Invertebrate Neuroscience

, 19:9 | Cite as

Investigating sensory processing in the pectines of the striped bark scorpion, Centruroides vittatus

  • Kendall L. Hughes
  • Douglas D. GaffinEmail author
Original Article


Scorpion pectines detect chemical and physical stimuli via thousands of peg sensilla on ground-facing teeth. Each sensillum has multiple neurons that detect stimuli and transmit neural impulses to the subesophageal ganglion (SEG) in the central nervous system. Anatomically, the organization of the pectinal neuropil in the SEG reflects the arrangement of pectinal teeth, suggesting conservation of information about stimulus location in the SEG. In this study, neural impulses from the pectinal nerve of the striped bark scorpion (Centruroides vittatus) were recorded in the pecten, abdominal cavity, and SEG using electrophysiology. Recordings from the right pectinal nerve in the pecten showed that right tooth stimulations elicit sensory activity milliseconds before motor feedback, while left tooth stimulations only evoked motor spikes, suggesting no contralateral afferent communication between pectines. In the abdominal cavity recordings, two distinct waveforms (PN1 and PN2) were detected in baseline activity; PN1 seemed to enhance the likelihood that PN2 would fire, suggesting a possible excitatory interaction. Recordings from the SEG showed that mechanically stimulating different pectinal teeth evoked different compound neural activity patterns in the same SEG location. Stimulating the same tooth in succession showed mechanosensory adaptation. These recordings show promise for continued electrophysiological investigations of the scorpion SEG, and, in particular, how information from the pectines is processed and used for orientation.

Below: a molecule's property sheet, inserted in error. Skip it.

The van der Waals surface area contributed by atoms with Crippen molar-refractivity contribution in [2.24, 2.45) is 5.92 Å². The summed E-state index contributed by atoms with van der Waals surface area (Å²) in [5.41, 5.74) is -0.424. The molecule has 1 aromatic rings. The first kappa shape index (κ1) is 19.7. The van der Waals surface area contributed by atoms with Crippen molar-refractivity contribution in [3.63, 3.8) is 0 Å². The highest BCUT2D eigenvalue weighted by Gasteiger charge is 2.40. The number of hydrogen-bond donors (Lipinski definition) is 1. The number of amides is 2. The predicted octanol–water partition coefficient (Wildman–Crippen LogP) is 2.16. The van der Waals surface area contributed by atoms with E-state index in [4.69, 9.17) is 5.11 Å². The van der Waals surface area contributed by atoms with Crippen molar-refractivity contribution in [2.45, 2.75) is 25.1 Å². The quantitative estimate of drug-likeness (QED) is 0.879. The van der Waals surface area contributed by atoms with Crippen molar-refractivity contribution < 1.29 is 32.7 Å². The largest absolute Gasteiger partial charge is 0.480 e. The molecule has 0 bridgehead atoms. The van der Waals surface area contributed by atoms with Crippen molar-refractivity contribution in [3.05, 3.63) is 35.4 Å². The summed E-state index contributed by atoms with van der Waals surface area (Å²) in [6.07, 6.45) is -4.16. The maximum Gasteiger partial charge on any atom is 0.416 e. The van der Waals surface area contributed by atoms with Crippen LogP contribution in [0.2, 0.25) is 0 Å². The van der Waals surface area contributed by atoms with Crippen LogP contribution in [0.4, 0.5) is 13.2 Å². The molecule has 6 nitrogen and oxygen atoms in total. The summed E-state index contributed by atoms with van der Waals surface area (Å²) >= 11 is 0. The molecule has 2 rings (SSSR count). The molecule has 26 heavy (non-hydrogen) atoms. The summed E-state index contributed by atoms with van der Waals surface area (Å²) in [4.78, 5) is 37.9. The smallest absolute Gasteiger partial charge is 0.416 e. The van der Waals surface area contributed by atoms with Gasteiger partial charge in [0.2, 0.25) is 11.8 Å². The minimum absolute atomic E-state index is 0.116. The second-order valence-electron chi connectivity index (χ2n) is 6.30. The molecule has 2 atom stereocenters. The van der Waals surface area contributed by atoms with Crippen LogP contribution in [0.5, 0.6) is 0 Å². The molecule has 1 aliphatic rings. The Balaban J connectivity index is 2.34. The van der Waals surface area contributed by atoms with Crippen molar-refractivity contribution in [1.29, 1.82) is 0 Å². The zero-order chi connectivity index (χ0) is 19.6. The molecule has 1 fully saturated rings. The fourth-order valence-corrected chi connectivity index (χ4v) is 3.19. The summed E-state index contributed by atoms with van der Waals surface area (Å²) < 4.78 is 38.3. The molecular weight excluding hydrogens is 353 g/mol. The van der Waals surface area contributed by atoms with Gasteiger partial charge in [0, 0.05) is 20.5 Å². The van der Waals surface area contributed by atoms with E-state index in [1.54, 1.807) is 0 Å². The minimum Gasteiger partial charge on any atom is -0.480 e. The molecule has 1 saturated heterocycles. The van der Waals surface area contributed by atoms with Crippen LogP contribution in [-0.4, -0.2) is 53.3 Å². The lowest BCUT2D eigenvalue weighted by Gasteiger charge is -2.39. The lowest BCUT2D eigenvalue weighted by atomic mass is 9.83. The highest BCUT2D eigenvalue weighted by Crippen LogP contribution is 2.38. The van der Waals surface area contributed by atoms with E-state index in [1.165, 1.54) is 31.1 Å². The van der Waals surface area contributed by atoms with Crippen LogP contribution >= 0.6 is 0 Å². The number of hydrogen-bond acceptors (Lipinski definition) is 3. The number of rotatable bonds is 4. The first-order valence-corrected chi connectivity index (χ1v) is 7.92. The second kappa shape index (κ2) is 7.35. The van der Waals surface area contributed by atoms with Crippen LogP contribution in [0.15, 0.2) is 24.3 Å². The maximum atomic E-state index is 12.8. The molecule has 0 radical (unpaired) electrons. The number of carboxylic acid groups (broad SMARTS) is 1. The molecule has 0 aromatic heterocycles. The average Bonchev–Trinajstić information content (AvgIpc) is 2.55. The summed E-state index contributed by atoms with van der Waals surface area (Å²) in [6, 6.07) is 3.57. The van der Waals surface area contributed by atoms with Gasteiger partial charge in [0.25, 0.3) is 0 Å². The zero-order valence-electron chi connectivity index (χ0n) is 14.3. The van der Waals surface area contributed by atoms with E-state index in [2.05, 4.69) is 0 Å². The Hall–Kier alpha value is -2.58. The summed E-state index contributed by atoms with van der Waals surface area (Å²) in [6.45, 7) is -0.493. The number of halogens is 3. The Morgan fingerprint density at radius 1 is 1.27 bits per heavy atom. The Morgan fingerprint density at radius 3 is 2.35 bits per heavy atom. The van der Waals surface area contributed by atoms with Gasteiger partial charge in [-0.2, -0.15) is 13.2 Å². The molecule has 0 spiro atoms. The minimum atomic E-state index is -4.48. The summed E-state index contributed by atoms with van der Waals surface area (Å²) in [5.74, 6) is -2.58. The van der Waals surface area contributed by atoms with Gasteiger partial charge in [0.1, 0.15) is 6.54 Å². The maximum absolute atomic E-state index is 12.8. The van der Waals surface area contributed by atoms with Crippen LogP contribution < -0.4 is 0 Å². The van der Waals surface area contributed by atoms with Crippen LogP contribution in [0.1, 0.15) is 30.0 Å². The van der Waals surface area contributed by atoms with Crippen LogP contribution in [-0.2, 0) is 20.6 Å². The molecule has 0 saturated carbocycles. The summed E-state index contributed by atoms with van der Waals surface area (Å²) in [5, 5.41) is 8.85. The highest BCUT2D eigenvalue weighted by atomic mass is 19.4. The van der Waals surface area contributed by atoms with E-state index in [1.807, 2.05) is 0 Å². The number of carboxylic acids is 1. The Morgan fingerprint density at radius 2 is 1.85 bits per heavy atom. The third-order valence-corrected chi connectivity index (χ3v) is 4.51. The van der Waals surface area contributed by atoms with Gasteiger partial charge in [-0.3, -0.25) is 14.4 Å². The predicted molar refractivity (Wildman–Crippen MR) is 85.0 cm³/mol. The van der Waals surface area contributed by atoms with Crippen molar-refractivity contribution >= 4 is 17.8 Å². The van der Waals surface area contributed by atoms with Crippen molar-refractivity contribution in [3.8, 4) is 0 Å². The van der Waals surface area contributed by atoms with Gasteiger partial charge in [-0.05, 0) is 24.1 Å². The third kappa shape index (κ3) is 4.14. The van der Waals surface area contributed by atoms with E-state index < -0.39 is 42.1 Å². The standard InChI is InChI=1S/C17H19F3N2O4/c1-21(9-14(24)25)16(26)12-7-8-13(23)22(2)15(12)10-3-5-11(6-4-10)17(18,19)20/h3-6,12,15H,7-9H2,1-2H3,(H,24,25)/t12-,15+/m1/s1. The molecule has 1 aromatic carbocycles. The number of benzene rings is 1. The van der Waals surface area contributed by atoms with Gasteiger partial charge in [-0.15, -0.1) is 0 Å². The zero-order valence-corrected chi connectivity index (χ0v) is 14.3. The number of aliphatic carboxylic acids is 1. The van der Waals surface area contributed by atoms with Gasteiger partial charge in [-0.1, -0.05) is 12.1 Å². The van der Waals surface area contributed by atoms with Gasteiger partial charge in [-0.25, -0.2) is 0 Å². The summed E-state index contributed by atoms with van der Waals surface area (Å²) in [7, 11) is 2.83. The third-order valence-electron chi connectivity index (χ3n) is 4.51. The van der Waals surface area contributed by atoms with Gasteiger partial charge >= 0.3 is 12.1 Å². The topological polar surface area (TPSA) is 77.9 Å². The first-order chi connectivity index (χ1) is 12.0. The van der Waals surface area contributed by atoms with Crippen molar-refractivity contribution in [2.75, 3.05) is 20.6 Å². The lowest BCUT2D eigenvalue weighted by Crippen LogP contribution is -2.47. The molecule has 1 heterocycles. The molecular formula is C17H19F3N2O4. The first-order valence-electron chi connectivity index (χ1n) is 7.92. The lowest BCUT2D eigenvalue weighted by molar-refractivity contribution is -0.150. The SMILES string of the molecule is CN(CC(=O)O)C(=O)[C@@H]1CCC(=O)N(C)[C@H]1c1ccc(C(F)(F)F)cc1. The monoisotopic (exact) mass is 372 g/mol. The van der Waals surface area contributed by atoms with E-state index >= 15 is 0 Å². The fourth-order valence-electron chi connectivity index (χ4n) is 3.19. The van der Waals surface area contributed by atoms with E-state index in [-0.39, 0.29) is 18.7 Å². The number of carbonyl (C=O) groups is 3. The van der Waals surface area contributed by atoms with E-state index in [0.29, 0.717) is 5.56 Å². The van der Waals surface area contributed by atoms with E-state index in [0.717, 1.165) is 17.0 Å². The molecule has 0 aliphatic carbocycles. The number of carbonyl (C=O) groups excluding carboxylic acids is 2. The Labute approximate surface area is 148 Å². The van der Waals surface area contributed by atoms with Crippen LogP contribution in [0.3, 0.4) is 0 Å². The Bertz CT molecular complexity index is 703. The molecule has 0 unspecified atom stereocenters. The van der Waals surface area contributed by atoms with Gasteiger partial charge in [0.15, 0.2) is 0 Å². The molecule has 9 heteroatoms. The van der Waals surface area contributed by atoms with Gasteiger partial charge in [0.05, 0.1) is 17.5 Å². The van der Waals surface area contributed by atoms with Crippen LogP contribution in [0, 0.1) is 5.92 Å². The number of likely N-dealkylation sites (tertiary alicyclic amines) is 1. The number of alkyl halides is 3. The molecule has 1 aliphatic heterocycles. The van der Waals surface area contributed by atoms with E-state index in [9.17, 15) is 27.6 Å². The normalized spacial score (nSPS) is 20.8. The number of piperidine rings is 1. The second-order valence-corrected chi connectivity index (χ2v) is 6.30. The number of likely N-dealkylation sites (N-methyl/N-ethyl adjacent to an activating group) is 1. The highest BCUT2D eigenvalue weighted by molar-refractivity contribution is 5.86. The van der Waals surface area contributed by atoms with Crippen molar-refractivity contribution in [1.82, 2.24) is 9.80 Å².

Electrophysiology Neural topography Subesophageal ganglion Chemosensory Mechanosensory 



Subesophageal ganglion


Pectinal nerve spike type 1


Pectinal nerve spike type 2


Subesophageal spike type 1


Subesophageal spike type 2



We thank Dr. Mariëlle Hoefnagels for her critical review of this manuscript. We also thank Marie Labonte and Tanner Ortery for the care of the scorpions, Elise Knowlton for her guidance in preliminary trials, Brad Brayfield for technical assistance, Safra Shakir for assistance with the recordings, and Kathryn Ashford for assistance with photography of the pectines. We also thank the University of Oklahoma’s Honors College for an Undergraduate Research Opportunities Program grant.

Compliance with ethical standards

Conflict of interest



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Copyright information

© Springer-Verlag GmbH Germany, part of Springer Nature 2019

Authors and Affiliations

  1. 1.Department of BiologyUniversity of OklahomaNormanUSA

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